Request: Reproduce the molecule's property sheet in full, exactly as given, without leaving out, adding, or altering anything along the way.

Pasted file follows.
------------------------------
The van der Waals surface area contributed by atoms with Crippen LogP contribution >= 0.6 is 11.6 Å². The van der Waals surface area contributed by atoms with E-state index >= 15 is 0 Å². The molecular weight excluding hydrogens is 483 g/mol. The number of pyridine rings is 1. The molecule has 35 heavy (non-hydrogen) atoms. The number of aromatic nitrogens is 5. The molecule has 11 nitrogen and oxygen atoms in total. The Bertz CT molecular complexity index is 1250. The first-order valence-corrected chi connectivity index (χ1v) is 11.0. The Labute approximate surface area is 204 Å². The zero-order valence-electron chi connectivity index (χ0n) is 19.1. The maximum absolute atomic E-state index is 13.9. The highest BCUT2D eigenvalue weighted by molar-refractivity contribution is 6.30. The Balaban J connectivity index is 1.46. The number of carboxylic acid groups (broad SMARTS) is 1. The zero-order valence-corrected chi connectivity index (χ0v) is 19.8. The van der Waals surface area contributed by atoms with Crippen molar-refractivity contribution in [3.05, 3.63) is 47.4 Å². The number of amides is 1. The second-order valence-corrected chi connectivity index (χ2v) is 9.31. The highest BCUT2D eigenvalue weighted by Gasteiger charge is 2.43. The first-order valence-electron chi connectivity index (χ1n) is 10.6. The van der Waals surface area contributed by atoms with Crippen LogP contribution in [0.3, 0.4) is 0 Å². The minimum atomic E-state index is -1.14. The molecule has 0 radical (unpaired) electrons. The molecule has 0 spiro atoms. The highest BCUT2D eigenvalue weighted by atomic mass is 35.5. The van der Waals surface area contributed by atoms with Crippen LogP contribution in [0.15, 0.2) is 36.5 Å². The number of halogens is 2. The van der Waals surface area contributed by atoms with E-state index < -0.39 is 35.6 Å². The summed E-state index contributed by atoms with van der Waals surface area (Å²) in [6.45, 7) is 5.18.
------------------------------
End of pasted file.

The van der Waals surface area contributed by atoms with Crippen LogP contribution >= 0.6 is 11.6 Å². The van der Waals surface area contributed by atoms with E-state index >= 15 is 0 Å². The molecular weight excluding hydrogens is 483 g/mol. The number of pyridine rings is 1. The molecule has 35 heavy (non-hydrogen) atoms. The number of aromatic nitrogens is 5. The molecule has 11 nitrogen and oxygen atoms in total. The Bertz CT molecular complexity index is 1250. The first-order valence-corrected chi connectivity index (χ1v) is 11.0. The Labute approximate surface area is 204 Å². The zero-order valence-electron chi connectivity index (χ0n) is 19.1. The maximum absolute atomic E-state index is 13.9. The highest BCUT2D eigenvalue weighted by molar-refractivity contribution is 6.30. The Balaban J connectivity index is 1.46. The number of carboxylic acid groups (broad SMARTS) is 1. The zero-order valence-corrected chi connectivity index (χ0v) is 19.8. The van der Waals surface area contributed by atoms with Crippen molar-refractivity contribution in [3.05, 3.63) is 47.4 Å². The number of amides is 1. The second-order valence-corrected chi connectivity index (χ2v) is 9.31. The highest BCUT2D eigenvalue weighted by Gasteiger charge is 2.43. The first-order valence-electron chi connectivity index (χ1n) is 10.6. The van der Waals surface area contributed by atoms with Crippen LogP contribution in [0.3, 0.4) is 0 Å². The minimum atomic E-state index is -1.14. The molecule has 0 radical (unpaired) electrons. The molecule has 0 spiro atoms. The highest BCUT2D eigenvalue weighted by atomic mass is 35.5. The van der Waals surface area contributed by atoms with Crippen LogP contribution in [0.15, 0.2) is 36.5 Å². The number of halogens is 2. The van der Waals surface area contributed by atoms with E-state index < -0.39 is 35.6 Å². The summed E-state index contributed by atoms with van der Waals surface area (Å²) in [6.45, 7) is 5.18.